Giving the Bummobile a push

As stewards of the Bummobile and its maintenance, the Hobo Day Committee often cites their mission to ensure the car is a part of the Hobo Day Parade, whether it is “pushed, pulled, or drug” – and the Committee means it, having pushed the Bummobile through the parade route on multiple occasions. (Thankfully, its original vanadium alloy steel makes for a light push.)

Though the Bummobile is most known for its sojourns outside its resting place of the Hobo Day Gallery strictly on Hobo Day itself, it’s racked up plenty of miles and milestones outside of homecoming week.

In 1952, the Model T would even seat a future United States president. Working his way along the campaign trail, Dwight Eisenhower found himself on the SDSU campus and engaged in a photo op with the Bummobile. The photo was later published in The Collegian, where staff would cheekily caption the moment with, “Ike Reaches Peak in Career”. The student writers were wrong on both counts: the photograph wasn’t the peak of Eisenhower’s career, nor the Bummobile’s.

Dwight Eisenhower waves while sitting in the Bummobile
Dwight Eisenhower

In the 1960s, the car gained the lay of the land throughout South Dakota as the Hobo Day Committee trekked around the state, selling Hobo Day merchandise and buttons in fundraising efforts. Up until the dawn of social media, this was a primary method for boosting resources for the Hobo Day celebration. (Nowadays, it’s much easier to support Hobo Day and the Bummobile by making a gift online.)

help support the hobo day tradition

Scandal struck the Bummobile in 1971 when the car was stolen by the University of South Dakota in an act of school rivalry. On the Thursday prior to that year’s Hobo Day celebration, USD’s Alpha Tau Omega fraternity took the Bummobile from the Hobo Day Committee’s garage, towing the vehicle all the way back to Vermillion. After receiving a frantic phone call from a sorority housemother who noticed the 60-year-old vehicle parked on the USD lawn, several Hobo Day Committee members raced south to reclaim the car. Vermillion police became involved, issuing a $350 citation to the fraternity for the theft. The bill did not initially include the cost of repairs to the Bummobile, which had been damaged in the towing due to the fraternity’s failure to take the vehicle out of gear.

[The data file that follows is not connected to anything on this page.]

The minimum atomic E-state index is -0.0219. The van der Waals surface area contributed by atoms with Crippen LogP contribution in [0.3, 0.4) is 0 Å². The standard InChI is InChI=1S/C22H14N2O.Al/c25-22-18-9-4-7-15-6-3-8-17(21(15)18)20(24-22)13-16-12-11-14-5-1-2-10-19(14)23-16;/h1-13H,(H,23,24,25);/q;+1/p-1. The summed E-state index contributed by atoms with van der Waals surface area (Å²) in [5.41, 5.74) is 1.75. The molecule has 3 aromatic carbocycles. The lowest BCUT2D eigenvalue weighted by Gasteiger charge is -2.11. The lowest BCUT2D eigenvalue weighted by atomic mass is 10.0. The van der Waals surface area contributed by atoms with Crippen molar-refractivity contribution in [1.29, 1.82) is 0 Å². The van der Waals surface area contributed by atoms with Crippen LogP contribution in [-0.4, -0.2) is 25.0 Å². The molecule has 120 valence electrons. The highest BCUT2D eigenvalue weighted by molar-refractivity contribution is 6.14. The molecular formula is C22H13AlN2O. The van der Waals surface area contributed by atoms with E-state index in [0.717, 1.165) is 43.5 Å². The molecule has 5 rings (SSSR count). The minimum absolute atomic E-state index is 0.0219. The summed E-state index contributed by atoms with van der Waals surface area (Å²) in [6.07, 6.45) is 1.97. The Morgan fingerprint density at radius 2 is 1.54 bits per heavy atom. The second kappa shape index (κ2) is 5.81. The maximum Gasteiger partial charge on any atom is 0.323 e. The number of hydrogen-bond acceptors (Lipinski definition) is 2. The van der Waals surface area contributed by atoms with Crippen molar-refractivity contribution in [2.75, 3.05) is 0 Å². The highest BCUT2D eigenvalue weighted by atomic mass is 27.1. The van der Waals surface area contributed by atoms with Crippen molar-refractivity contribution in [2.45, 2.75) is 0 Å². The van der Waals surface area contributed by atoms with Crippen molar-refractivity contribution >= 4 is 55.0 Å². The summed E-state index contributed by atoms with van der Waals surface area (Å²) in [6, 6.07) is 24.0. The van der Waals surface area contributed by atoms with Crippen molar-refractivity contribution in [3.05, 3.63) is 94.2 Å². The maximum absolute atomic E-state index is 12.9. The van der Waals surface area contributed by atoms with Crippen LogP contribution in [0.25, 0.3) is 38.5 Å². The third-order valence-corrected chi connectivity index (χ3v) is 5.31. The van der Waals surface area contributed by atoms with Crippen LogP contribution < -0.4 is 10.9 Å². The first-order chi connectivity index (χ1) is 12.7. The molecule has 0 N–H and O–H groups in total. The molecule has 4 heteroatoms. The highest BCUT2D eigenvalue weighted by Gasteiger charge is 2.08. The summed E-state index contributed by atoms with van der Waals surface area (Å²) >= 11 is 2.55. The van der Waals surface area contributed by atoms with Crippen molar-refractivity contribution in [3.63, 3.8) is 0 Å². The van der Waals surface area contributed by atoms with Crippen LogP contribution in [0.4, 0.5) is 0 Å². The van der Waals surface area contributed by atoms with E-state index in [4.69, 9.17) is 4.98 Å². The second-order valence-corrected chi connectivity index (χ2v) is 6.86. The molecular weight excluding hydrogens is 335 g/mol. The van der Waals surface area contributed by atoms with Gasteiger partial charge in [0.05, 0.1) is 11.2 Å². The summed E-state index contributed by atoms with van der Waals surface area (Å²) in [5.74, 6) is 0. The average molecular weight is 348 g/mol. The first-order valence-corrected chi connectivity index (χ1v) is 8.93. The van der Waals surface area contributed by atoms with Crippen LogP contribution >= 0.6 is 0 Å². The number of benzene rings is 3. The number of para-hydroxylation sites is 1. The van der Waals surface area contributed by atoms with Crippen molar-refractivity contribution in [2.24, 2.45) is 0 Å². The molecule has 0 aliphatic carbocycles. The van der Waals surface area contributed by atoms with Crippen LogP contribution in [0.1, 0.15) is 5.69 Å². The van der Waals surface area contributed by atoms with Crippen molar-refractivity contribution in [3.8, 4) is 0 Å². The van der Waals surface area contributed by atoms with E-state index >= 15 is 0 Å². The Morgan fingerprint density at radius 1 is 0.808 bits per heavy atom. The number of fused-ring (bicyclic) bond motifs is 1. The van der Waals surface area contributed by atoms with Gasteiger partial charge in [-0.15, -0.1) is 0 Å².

Loren Haufschild, Bummobile and Booster Trip Chairman at the time, managed to restore the Bummobile to “partially operative condition” in time for the 1971 Hobo Day Parade, but local lore tells of multiple acts of sabotage on the Model T from USD. As Chuck Cecil confirmed in a 2011 article for STATE magazine, “There are at least two documented and well-executed thefts of the car, followed by red-faced confessions from interlopers residing at a lesser university to the south.” Yet despite rival universities’ best efforts, the Bummobile continues to Hobo on in each homecoming parade.